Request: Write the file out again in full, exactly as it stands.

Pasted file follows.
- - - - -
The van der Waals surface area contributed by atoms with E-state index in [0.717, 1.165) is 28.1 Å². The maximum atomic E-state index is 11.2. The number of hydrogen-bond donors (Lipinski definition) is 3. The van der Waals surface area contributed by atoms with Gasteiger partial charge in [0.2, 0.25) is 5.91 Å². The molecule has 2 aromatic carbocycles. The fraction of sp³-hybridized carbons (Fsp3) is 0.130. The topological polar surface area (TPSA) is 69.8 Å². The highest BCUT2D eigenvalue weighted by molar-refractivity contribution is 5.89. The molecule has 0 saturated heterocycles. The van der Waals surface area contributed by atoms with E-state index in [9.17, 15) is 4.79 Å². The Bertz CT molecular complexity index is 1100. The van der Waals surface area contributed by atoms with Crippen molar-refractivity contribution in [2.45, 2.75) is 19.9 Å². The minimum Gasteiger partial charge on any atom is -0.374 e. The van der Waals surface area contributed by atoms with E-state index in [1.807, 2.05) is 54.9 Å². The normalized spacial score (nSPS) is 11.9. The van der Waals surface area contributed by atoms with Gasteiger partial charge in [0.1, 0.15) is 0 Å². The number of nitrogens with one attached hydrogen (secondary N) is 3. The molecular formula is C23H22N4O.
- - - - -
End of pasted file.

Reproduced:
The van der Waals surface area contributed by atoms with E-state index in [0.717, 1.165) is 28.1 Å². The maximum atomic E-state index is 11.2. The number of hydrogen-bond donors (Lipinski definition) is 3. The van der Waals surface area contributed by atoms with Gasteiger partial charge in [0.2, 0.25) is 5.91 Å². The molecule has 2 aromatic carbocycles. The fraction of sp³-hybridized carbons (Fsp3) is 0.130. The topological polar surface area (TPSA) is 69.8 Å². The highest BCUT2D eigenvalue weighted by molar-refractivity contribution is 5.89. The molecule has 0 saturated heterocycles. The van der Waals surface area contributed by atoms with E-state index in [9.17, 15) is 4.79 Å². The Bertz CT molecular complexity index is 1100. The van der Waals surface area contributed by atoms with Crippen molar-refractivity contribution in [2.45, 2.75) is 19.9 Å². The minimum Gasteiger partial charge on any atom is -0.374 e. The van der Waals surface area contributed by atoms with E-state index in [1.807, 2.05) is 54.9 Å². The normalized spacial score (nSPS) is 11.9. The van der Waals surface area contributed by atoms with Gasteiger partial charge in [0.1, 0.15) is 0 Å². The number of nitrogens with one attached hydrogen (secondary N) is 3. The molecular formula is C23H22N4O.